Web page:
The last week, aside from the Monday Night Reflection, was very much centred around both the discussion of prisons of the mind and the practical development that comes from recognising them. The thought from Elliot Wald was an expression of a deeper collective consciousness, perhaps due to new year introspection, that how we think is how we live out or lives.
I am privileged because I have the opportunity to talk to people in a meaningful way, small talk is limited and our conversations, often online, are rewarding and thought provoking. On the one hand, it is absolutely awesome to share any wisdom and insight I may have, and for my story to be a useful platform from which to help others, however, the most rewarding part is hearing other people’s stories, their insights and their lessons learned. While we all walk our own paths, we travel with others for parts of our shared journey, and to stretch the analogy a little, we are traversing the same terrain.
By talking to others, leads me to marshal my thoughts, in the same way as when some one simplifies and explains what you are doing back to you and saying out loud reveals the rather ridiculous nature of what you are doing (think the plot of Skyfall), when you talk ideas over with others, these conversations make me think through what I am doing. This process extends long past the end of the conversation and this week I stumbled into a behavioural road block which is very much rooted in the life I no longer have. I never planned anything for weekends, when I did I always had them approved a long way in advance and where possible would purchase tickets long in advance to ensure that plan would happen. However, the activity had to be worth it, very worth if it was something classed as just for me, I had to be sure what I was doing was worth the consequences that it would bring, both in the lead up to the activity, during and after. I never left for anything without being in the wrong about something, there was always at least some sort of making up to do.
I rationalised this by saying that weekends were ring-fenced family time and how important it needed to be to sacrifice family time. I would talk about how this was the time to give back for the support of my wife and child which they gave freely without really knowing all the time how much they gave up for me. It sounded great, and I had the line down like I was giving a BBC interview, the reality was I dared not to think about not doing what I was told when I was told at weekend. What happened of course, is that I believed my own lies, and I believed the story to the point where the reality was lost.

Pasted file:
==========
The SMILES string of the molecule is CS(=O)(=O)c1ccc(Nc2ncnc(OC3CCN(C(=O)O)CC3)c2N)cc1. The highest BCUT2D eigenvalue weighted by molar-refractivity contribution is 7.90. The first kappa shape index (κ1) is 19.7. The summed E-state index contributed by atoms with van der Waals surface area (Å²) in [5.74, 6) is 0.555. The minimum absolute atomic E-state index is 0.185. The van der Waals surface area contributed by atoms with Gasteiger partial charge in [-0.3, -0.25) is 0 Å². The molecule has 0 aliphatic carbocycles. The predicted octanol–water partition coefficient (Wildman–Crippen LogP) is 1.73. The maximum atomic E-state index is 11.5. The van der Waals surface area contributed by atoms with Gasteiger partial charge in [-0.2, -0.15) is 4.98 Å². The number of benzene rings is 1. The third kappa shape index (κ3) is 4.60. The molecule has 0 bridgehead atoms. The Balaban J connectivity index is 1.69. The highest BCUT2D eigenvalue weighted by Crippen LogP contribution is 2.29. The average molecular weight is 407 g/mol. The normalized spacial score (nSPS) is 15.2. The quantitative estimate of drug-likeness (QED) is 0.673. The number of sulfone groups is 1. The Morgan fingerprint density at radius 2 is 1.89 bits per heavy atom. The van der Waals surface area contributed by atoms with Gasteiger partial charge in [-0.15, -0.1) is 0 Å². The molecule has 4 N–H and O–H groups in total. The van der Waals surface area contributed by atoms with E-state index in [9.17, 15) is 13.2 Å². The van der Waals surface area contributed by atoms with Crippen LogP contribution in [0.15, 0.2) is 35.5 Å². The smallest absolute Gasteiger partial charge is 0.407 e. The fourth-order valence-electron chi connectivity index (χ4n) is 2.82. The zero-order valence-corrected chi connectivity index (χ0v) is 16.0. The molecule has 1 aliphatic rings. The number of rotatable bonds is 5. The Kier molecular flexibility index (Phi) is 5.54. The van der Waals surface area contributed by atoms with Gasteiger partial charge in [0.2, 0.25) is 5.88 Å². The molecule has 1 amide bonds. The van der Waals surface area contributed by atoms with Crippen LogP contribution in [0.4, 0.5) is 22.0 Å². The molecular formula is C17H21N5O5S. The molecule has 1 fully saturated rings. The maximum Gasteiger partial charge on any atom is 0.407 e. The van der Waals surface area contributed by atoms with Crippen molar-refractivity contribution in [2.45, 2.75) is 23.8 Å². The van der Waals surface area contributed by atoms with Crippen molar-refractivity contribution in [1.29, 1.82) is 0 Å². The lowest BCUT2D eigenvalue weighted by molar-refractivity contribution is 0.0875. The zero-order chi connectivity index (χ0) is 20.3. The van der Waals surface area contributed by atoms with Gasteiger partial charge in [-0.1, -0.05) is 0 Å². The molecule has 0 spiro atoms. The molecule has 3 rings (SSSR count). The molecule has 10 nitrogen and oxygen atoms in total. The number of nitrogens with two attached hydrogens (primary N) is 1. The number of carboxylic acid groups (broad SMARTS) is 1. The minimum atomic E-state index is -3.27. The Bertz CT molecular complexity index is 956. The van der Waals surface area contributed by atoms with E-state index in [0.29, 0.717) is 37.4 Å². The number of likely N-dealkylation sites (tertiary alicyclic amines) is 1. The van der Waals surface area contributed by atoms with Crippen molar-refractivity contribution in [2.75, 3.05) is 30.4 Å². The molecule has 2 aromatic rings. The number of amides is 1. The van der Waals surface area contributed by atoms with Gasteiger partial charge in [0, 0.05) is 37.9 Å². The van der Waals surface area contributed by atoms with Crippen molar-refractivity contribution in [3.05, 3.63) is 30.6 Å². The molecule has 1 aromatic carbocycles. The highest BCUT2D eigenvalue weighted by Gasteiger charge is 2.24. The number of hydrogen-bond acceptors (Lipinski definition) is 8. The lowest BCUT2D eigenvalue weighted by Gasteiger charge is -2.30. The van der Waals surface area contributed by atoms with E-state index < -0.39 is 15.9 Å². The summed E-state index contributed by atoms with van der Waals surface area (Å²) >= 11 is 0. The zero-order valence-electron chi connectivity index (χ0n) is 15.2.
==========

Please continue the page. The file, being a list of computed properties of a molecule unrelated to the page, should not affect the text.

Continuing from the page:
In my new life I kept the sanctity of weekends because that is what you do, that is what “good husbands” do. I had no pressure and it was never an expectation, it was just how married life works. This week that behaviour was challenged, because my illness has changed how I do life, and how I am approaching everything I do. In some ways the difference is subtle, in others the change is marked. In my wife’s words, I have gone from hoping to qualify for a British Championship, to retired, to planning my assault on a World Championship Podium. What hasn’t changed through the process is my ability; the change is simply how I am thinking. Instead of hoping small, somewhere I managed to start dreaming much bigger.
Part of that change has been reflection, not just this blog diversion, but generally. The move towards what I called living intentionally. In a sort of irony, the onset of health problems, and in particular this latest bout which is now approaching 6 months in duration with no end in sight, led me to a different place from which to make my evaluations. Previously I was, at first, firefighting and in the immediate present, with the transition to life as it is now, its calm and supportive environment, the welcome of a new family and the warmth of acceptance of me as I am came a focus on the baggage of the past. The ongoing task is, much of it done by Mr Mouse of course, is that of ordering and understanding both what had happened, and what I am to carry forward from those experiences. This blog is a reflection of this, and it mirrors my development and journey in that sense. The past definitely needed facing and dealing with, and it will always be my past, so in that sense it may be like a garage, just as it approaches done, something may need to be done, but it can also be parked and sorted out another day too. It would also be a folly not to recognise that for me, my past is repository of material and energy, in the words of Eric Thomas, it is time to let my “pain push me to greatness”. If I am already in pain, then I can get a reward from it only if I don’t quit. So contrary to many memes in internet land, I do not only look at the past to see how far I have come, I go to the past as a library of inspiration, lessons, and even fuel with which I can go forward better equipped.